The “holy grail” of blood sugar monitoring for diabetics, according to Australian experts, is a non-invasive strip that monitors glucose levels via saliva.
For diabetics, Australian researchers hope that a low-cost saliva test will eventually replace the existing needle-based test.
Diabetics often manage their blood sugar levels by pricking their fingers with a lancet several times a day and then inserting a drop of blood on a testing strip. Some diabetics, understandably, want to minimize the unpleasant procedure by reducing the number of tests they have.
According to Paul Dastoor, Professor of Physics at the University of Newcastle in Australia, who led the team that developed it, this latest test works by embedding an enzyme that detects glucose inside a transistor that can then convey the presence of glucose.
The test can be done at a low cost because the electronic materials in the transistor are inks, according to Dastoor.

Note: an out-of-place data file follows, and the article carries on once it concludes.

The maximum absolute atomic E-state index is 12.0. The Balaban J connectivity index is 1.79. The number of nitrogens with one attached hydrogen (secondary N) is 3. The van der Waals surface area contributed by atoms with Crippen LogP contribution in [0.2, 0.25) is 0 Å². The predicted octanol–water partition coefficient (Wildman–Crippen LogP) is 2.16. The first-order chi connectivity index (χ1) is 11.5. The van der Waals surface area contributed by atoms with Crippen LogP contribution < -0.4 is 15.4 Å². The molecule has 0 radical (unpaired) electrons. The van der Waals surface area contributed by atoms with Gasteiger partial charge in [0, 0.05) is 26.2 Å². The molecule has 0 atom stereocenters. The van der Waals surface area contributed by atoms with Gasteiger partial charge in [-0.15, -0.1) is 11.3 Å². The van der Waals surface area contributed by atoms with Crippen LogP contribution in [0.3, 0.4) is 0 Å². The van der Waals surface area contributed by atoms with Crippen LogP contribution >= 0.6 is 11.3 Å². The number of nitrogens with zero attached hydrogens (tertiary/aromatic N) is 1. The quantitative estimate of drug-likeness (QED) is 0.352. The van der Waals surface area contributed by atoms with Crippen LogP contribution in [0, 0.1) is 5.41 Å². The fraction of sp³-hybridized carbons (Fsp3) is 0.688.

“The holy grail of glucose testing has been something that is non-invasive,” said Dastoor.
“[This test] really does open up the prospect of pain-free, low-cost glucose testing and hopefully much better outcomes for diabetes sufferers,” he said.
If the clinical studies are successful, the project will get A$6.3 million ($4.7 million) in financing from the Australian government to construct a facility to manufacture the test kits.
According to Dastoor, the technology might be used for COVID-19 testing as well as allergy, hormone, and cancer testing.
Using the same technologies, the university is already working on a COVID-19 test with Harvard University.
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